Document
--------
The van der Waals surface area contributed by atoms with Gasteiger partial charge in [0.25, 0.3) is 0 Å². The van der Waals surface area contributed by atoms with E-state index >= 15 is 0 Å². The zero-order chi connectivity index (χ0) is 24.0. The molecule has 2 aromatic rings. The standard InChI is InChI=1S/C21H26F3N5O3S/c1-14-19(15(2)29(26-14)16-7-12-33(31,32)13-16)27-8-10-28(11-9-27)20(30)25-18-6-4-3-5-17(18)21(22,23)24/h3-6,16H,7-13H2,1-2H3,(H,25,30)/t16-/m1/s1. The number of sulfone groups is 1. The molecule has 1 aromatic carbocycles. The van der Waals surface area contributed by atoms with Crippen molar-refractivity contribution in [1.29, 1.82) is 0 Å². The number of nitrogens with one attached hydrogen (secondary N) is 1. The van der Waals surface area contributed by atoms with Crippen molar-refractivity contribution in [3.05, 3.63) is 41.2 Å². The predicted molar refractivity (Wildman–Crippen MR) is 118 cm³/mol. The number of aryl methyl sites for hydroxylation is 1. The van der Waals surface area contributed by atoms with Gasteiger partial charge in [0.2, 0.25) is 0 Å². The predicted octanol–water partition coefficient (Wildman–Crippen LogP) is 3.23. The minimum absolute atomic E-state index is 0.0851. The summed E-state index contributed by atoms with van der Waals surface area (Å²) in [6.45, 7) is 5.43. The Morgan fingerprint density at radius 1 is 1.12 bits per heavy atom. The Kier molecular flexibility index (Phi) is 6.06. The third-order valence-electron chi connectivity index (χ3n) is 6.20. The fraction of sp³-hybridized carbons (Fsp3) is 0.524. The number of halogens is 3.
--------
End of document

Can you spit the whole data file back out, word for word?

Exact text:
The van der Waals surface area contributed by atoms with Gasteiger partial charge in [0.25, 0.3) is 0 Å². The van der Waals surface area contributed by atoms with E-state index >= 15 is 0 Å². The zero-order chi connectivity index (χ0) is 24.0. The molecule has 2 aromatic rings. The standard InChI is InChI=1S/C21H26F3N5O3S/c1-14-19(15(2)29(26-14)16-7-12-33(31,32)13-16)27-8-10-28(11-9-27)20(30)25-18-6-4-3-5-17(18)21(22,23)24/h3-6,16H,7-13H2,1-2H3,(H,25,30)/t16-/m1/s1. The number of sulfone groups is 1. The molecule has 1 aromatic carbocycles. The van der Waals surface area contributed by atoms with Crippen molar-refractivity contribution in [1.29, 1.82) is 0 Å². The number of nitrogens with one attached hydrogen (secondary N) is 1. The van der Waals surface area contributed by atoms with Crippen molar-refractivity contribution in [3.05, 3.63) is 41.2 Å². The predicted molar refractivity (Wildman–Crippen MR) is 118 cm³/mol. The number of aryl methyl sites for hydroxylation is 1. The van der Waals surface area contributed by atoms with Gasteiger partial charge in [0.2, 0.25) is 0 Å². The predicted octanol–water partition coefficient (Wildman–Crippen LogP) is 3.23. The minimum absolute atomic E-state index is 0.0851. The summed E-state index contributed by atoms with van der Waals surface area (Å²) in [6.45, 7) is 5.43. The Morgan fingerprint density at radius 1 is 1.12 bits per heavy atom. The Kier molecular flexibility index (Phi) is 6.06. The third-order valence-electron chi connectivity index (χ3n) is 6.20. The fraction of sp³-hybridized carbons (Fsp3) is 0.524. The number of halogens is 3.